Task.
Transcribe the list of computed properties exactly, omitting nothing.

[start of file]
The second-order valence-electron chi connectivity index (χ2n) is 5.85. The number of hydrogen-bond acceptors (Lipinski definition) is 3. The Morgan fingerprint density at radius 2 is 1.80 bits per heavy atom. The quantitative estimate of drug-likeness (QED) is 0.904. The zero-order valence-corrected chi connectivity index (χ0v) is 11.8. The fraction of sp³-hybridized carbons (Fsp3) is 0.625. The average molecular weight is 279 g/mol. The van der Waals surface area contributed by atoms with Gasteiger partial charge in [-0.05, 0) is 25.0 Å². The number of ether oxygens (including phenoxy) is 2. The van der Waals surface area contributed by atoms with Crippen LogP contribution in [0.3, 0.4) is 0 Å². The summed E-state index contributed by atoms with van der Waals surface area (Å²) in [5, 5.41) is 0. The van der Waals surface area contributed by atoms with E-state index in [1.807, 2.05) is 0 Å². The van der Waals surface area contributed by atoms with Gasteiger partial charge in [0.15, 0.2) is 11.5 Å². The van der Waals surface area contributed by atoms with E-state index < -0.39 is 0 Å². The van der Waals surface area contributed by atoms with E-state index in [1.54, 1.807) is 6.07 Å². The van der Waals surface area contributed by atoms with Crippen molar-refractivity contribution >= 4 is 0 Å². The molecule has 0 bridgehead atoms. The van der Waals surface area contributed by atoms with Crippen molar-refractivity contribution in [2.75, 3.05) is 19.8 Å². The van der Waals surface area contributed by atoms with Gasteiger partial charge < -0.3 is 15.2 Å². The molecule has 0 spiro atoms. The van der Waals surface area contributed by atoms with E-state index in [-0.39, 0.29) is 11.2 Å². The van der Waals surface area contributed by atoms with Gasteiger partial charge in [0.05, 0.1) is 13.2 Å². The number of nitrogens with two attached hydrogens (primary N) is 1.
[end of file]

The second-order valence-electron chi connectivity index (χ2n) is 5.85. The number of hydrogen-bond acceptors (Lipinski definition) is 3. The Morgan fingerprint density at radius 2 is 1.80 bits per heavy atom. The quantitative estimate of drug-likeness (QED) is 0.904. The zero-order valence-corrected chi connectivity index (χ0v) is 11.8. The fraction of sp³-hybridized carbons (Fsp3) is 0.625. The average molecular weight is 279 g/mol. The van der Waals surface area contributed by atoms with Gasteiger partial charge in [-0.05, 0) is 25.0 Å². The number of ether oxygens (including phenoxy) is 2. The van der Waals surface area contributed by atoms with Crippen LogP contribution in [0.3, 0.4) is 0 Å². The summed E-state index contributed by atoms with van der Waals surface area (Å²) in [5, 5.41) is 0. The van der Waals surface area contributed by atoms with E-state index in [1.807, 2.05) is 0 Å². The van der Waals surface area contributed by atoms with Gasteiger partial charge in [0.15, 0.2) is 11.5 Å². The van der Waals surface area contributed by atoms with E-state index < -0.39 is 0 Å². The van der Waals surface area contributed by atoms with E-state index in [1.54, 1.807) is 6.07 Å². The van der Waals surface area contributed by atoms with Crippen molar-refractivity contribution >= 4 is 0 Å². The molecule has 0 bridgehead atoms. The van der Waals surface area contributed by atoms with Crippen molar-refractivity contribution in [2.75, 3.05) is 19.8 Å². The van der Waals surface area contributed by atoms with Gasteiger partial charge < -0.3 is 15.2 Å². The molecule has 0 spiro atoms. The van der Waals surface area contributed by atoms with E-state index in [-0.39, 0.29) is 11.2 Å². The van der Waals surface area contributed by atoms with Gasteiger partial charge in [0.05, 0.1) is 13.2 Å². The number of nitrogens with two attached hydrogens (primary N) is 1.